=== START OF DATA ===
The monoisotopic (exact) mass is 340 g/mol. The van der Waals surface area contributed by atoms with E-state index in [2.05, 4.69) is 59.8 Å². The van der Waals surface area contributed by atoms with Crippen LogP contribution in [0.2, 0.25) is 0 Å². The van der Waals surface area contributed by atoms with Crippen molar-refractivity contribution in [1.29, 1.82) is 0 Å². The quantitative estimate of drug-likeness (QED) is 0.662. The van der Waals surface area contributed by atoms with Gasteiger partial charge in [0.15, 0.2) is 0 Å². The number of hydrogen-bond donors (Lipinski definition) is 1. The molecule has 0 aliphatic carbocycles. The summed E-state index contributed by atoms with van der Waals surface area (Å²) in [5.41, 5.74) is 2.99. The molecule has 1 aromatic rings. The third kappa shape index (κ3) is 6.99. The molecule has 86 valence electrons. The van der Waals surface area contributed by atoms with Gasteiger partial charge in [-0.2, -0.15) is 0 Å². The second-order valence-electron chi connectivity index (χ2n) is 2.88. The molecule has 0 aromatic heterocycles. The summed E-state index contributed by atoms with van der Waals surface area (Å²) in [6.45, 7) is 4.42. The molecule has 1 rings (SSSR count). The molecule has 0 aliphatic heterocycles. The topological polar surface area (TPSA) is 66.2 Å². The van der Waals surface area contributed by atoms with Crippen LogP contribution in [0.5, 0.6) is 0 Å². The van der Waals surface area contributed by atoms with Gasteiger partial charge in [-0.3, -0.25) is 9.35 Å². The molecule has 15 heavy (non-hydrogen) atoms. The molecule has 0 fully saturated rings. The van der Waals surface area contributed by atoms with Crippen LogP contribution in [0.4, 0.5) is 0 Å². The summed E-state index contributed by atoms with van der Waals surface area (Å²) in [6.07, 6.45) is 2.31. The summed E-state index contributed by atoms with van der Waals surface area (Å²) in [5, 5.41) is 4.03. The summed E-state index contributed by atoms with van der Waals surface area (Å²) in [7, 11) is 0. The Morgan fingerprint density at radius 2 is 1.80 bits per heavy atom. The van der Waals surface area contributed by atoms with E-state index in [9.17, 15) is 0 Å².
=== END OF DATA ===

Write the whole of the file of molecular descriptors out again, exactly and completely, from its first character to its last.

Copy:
The monoisotopic (exact) mass is 340 g/mol. The van der Waals surface area contributed by atoms with E-state index in [2.05, 4.69) is 59.8 Å². The van der Waals surface area contributed by atoms with Crippen LogP contribution in [0.2, 0.25) is 0 Å². The van der Waals surface area contributed by atoms with Crippen molar-refractivity contribution in [1.29, 1.82) is 0 Å². The quantitative estimate of drug-likeness (QED) is 0.662. The van der Waals surface area contributed by atoms with Gasteiger partial charge in [0.15, 0.2) is 0 Å². The number of hydrogen-bond donors (Lipinski definition) is 1. The molecule has 0 aliphatic carbocycles. The summed E-state index contributed by atoms with van der Waals surface area (Å²) in [5.41, 5.74) is 2.99. The molecule has 1 aromatic rings. The third kappa shape index (κ3) is 6.99. The molecule has 86 valence electrons. The van der Waals surface area contributed by atoms with Gasteiger partial charge in [-0.2, -0.15) is 0 Å². The second-order valence-electron chi connectivity index (χ2n) is 2.88. The molecule has 0 aromatic heterocycles. The summed E-state index contributed by atoms with van der Waals surface area (Å²) in [6.45, 7) is 4.42. The molecule has 1 rings (SSSR count). The molecule has 0 aliphatic heterocycles. The topological polar surface area (TPSA) is 66.2 Å². The van der Waals surface area contributed by atoms with Crippen LogP contribution in [0.5, 0.6) is 0 Å². The van der Waals surface area contributed by atoms with Gasteiger partial charge in [-0.3, -0.25) is 9.35 Å². The molecule has 15 heavy (non-hydrogen) atoms. The molecule has 0 fully saturated rings. The van der Waals surface area contributed by atoms with Crippen LogP contribution in [0.4, 0.5) is 0 Å². The summed E-state index contributed by atoms with van der Waals surface area (Å²) in [6.07, 6.45) is 2.31. The summed E-state index contributed by atoms with van der Waals surface area (Å²) in [5, 5.41) is 4.03. The summed E-state index contributed by atoms with van der Waals surface area (Å²) in [7, 11) is 0. The Morgan fingerprint density at radius 2 is 1.80 bits per heavy atom. The van der Waals surface area contributed by atoms with E-state index in [9.17, 15) is 0 Å².